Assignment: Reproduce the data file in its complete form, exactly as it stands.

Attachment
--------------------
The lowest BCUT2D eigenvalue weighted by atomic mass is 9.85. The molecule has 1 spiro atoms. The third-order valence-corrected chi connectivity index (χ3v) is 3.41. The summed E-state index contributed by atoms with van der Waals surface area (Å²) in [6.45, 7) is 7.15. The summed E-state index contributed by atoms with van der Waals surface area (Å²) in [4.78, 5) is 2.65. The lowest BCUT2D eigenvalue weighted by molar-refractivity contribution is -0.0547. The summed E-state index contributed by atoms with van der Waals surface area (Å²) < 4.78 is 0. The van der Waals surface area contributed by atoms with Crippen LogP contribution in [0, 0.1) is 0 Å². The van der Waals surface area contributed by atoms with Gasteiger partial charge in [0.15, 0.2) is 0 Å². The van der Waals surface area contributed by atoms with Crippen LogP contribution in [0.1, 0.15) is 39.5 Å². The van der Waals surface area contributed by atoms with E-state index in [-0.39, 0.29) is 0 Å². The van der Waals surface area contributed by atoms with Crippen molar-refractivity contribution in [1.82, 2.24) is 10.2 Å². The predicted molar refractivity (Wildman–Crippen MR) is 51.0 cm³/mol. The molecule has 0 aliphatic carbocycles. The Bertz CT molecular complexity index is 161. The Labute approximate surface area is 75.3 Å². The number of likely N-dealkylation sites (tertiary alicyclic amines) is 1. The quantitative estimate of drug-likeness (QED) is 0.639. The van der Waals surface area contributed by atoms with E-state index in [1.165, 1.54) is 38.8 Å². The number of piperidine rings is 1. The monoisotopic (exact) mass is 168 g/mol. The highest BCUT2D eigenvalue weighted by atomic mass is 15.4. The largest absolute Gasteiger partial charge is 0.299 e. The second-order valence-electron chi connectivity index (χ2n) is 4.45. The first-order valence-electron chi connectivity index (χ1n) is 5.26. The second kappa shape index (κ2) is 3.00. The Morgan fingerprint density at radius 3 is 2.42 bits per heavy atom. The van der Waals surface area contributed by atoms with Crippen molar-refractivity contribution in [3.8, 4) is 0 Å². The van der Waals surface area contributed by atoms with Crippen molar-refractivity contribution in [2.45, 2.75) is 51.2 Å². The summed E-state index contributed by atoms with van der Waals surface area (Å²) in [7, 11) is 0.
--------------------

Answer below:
The lowest BCUT2D eigenvalue weighted by atomic mass is 9.85. The molecule has 1 spiro atoms. The third-order valence-corrected chi connectivity index (χ3v) is 3.41. The summed E-state index contributed by atoms with van der Waals surface area (Å²) in [6.45, 7) is 7.15. The summed E-state index contributed by atoms with van der Waals surface area (Å²) in [4.78, 5) is 2.65. The lowest BCUT2D eigenvalue weighted by molar-refractivity contribution is -0.0547. The summed E-state index contributed by atoms with van der Waals surface area (Å²) < 4.78 is 0. The van der Waals surface area contributed by atoms with Crippen LogP contribution in [0, 0.1) is 0 Å². The van der Waals surface area contributed by atoms with Gasteiger partial charge in [0.15, 0.2) is 0 Å². The van der Waals surface area contributed by atoms with Crippen LogP contribution in [0.1, 0.15) is 39.5 Å². The van der Waals surface area contributed by atoms with E-state index in [-0.39, 0.29) is 0 Å². The van der Waals surface area contributed by atoms with Crippen molar-refractivity contribution in [1.82, 2.24) is 10.2 Å². The predicted molar refractivity (Wildman–Crippen MR) is 51.0 cm³/mol. The molecule has 0 aliphatic carbocycles. The Bertz CT molecular complexity index is 161. The Labute approximate surface area is 75.3 Å². The number of likely N-dealkylation sites (tertiary alicyclic amines) is 1. The quantitative estimate of drug-likeness (QED) is 0.639. The van der Waals surface area contributed by atoms with E-state index in [1.165, 1.54) is 38.8 Å². The number of piperidine rings is 1. The monoisotopic (exact) mass is 168 g/mol. The highest BCUT2D eigenvalue weighted by atomic mass is 15.4. The largest absolute Gasteiger partial charge is 0.299 e. The second-order valence-electron chi connectivity index (χ2n) is 4.45. The first-order valence-electron chi connectivity index (χ1n) is 5.26. The second kappa shape index (κ2) is 3.00. The Morgan fingerprint density at radius 3 is 2.42 bits per heavy atom. The van der Waals surface area contributed by atoms with Crippen molar-refractivity contribution in [3.8, 4) is 0 Å². The van der Waals surface area contributed by atoms with Crippen molar-refractivity contribution in [2.45, 2.75) is 51.2 Å². The summed E-state index contributed by atoms with van der Waals surface area (Å²) in [7, 11) is 0.